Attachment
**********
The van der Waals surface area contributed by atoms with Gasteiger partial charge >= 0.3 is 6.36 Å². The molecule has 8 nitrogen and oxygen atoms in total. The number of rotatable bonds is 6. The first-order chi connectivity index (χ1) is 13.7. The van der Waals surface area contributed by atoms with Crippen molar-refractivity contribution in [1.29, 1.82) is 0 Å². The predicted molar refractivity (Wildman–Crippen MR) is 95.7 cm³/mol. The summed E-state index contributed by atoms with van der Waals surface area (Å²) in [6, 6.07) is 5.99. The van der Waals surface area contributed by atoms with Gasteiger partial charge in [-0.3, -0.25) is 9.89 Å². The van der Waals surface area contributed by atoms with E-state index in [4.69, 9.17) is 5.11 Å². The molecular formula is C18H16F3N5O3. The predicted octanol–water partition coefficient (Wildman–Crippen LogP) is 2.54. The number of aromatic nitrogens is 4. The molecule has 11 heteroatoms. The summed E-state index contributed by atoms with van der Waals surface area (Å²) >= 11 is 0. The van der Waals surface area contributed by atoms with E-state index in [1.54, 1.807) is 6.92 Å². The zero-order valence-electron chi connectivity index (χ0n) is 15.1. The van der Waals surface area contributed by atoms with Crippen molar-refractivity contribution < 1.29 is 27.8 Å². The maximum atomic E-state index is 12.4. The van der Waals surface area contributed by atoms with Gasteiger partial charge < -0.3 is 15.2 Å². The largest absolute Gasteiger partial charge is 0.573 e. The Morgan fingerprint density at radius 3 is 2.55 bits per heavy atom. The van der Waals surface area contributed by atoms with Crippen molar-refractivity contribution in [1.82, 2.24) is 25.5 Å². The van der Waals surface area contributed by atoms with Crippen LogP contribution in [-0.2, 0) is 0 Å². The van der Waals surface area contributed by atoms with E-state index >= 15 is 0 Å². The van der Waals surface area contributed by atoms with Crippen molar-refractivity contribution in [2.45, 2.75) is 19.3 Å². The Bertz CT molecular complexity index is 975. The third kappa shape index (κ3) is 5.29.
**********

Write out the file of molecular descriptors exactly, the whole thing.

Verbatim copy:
The van der Waals surface area contributed by atoms with Gasteiger partial charge >= 0.3 is 6.36 Å². The molecule has 8 nitrogen and oxygen atoms in total. The number of rotatable bonds is 6. The first-order chi connectivity index (χ1) is 13.7. The van der Waals surface area contributed by atoms with Crippen molar-refractivity contribution in [1.29, 1.82) is 0 Å². The predicted molar refractivity (Wildman–Crippen MR) is 95.7 cm³/mol. The summed E-state index contributed by atoms with van der Waals surface area (Å²) in [6, 6.07) is 5.99. The van der Waals surface area contributed by atoms with Gasteiger partial charge in [-0.3, -0.25) is 9.89 Å². The van der Waals surface area contributed by atoms with E-state index in [4.69, 9.17) is 5.11 Å². The molecular formula is C18H16F3N5O3. The predicted octanol–water partition coefficient (Wildman–Crippen LogP) is 2.54. The number of aromatic nitrogens is 4. The molecule has 11 heteroatoms. The summed E-state index contributed by atoms with van der Waals surface area (Å²) >= 11 is 0. The van der Waals surface area contributed by atoms with E-state index in [1.54, 1.807) is 6.92 Å². The zero-order valence-electron chi connectivity index (χ0n) is 15.1. The van der Waals surface area contributed by atoms with Crippen molar-refractivity contribution < 1.29 is 27.8 Å². The maximum atomic E-state index is 12.4. The van der Waals surface area contributed by atoms with Gasteiger partial charge < -0.3 is 15.2 Å². The largest absolute Gasteiger partial charge is 0.573 e. The Morgan fingerprint density at radius 3 is 2.55 bits per heavy atom. The van der Waals surface area contributed by atoms with Crippen molar-refractivity contribution in [1.82, 2.24) is 25.5 Å². The van der Waals surface area contributed by atoms with Crippen LogP contribution in [-0.2, 0) is 0 Å². The van der Waals surface area contributed by atoms with E-state index >= 15 is 0 Å². The van der Waals surface area contributed by atoms with Crippen molar-refractivity contribution in [2.45, 2.75) is 19.3 Å². The Bertz CT molecular complexity index is 975. The third kappa shape index (κ3) is 5.29.